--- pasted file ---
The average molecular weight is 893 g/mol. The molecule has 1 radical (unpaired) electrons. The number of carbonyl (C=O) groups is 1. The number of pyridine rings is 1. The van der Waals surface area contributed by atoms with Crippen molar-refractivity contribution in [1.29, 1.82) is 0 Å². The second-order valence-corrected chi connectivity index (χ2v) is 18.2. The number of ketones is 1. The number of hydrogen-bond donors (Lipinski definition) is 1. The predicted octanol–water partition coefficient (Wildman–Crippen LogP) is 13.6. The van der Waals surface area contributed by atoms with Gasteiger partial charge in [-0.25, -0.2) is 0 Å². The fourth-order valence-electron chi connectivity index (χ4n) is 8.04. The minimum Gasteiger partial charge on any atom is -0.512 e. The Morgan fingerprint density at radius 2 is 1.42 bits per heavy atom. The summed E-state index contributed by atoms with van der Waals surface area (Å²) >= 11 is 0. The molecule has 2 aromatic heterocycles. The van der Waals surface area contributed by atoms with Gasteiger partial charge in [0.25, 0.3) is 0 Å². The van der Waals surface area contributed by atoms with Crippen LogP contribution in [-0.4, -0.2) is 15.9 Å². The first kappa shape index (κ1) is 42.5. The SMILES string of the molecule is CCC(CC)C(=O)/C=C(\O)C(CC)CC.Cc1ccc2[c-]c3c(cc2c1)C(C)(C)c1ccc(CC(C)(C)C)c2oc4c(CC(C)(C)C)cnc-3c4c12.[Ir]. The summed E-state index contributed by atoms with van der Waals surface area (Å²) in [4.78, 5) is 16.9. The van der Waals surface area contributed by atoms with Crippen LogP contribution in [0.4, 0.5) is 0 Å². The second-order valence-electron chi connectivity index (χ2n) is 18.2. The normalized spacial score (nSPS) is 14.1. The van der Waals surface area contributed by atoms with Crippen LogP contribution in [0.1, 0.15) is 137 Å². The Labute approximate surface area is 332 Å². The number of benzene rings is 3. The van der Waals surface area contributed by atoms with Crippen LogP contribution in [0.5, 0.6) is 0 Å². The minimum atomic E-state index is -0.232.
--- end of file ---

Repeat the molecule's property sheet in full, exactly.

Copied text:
The average molecular weight is 893 g/mol. The molecule has 1 radical (unpaired) electrons. The number of carbonyl (C=O) groups is 1. The number of pyridine rings is 1. The van der Waals surface area contributed by atoms with Crippen molar-refractivity contribution in [1.29, 1.82) is 0 Å². The second-order valence-corrected chi connectivity index (χ2v) is 18.2. The number of ketones is 1. The number of hydrogen-bond donors (Lipinski definition) is 1. The predicted octanol–water partition coefficient (Wildman–Crippen LogP) is 13.6. The van der Waals surface area contributed by atoms with Gasteiger partial charge in [-0.25, -0.2) is 0 Å². The fourth-order valence-electron chi connectivity index (χ4n) is 8.04. The minimum Gasteiger partial charge on any atom is -0.512 e. The Morgan fingerprint density at radius 2 is 1.42 bits per heavy atom. The summed E-state index contributed by atoms with van der Waals surface area (Å²) >= 11 is 0. The molecule has 2 aromatic heterocycles. The van der Waals surface area contributed by atoms with Gasteiger partial charge in [0.25, 0.3) is 0 Å². The van der Waals surface area contributed by atoms with Crippen LogP contribution in [-0.4, -0.2) is 15.9 Å². The first kappa shape index (κ1) is 42.5. The SMILES string of the molecule is CCC(CC)C(=O)/C=C(\O)C(CC)CC.Cc1ccc2[c-]c3c(cc2c1)C(C)(C)c1ccc(CC(C)(C)C)c2oc4c(CC(C)(C)C)cnc-3c4c12.[Ir]. The summed E-state index contributed by atoms with van der Waals surface area (Å²) in [4.78, 5) is 16.9. The van der Waals surface area contributed by atoms with Crippen LogP contribution in [0.4, 0.5) is 0 Å². The second-order valence-electron chi connectivity index (χ2n) is 18.2. The normalized spacial score (nSPS) is 14.1. The van der Waals surface area contributed by atoms with Crippen LogP contribution in [0.1, 0.15) is 137 Å². The Labute approximate surface area is 332 Å². The number of benzene rings is 3. The van der Waals surface area contributed by atoms with Crippen LogP contribution in [0.5, 0.6) is 0 Å². The minimum atomic E-state index is -0.232.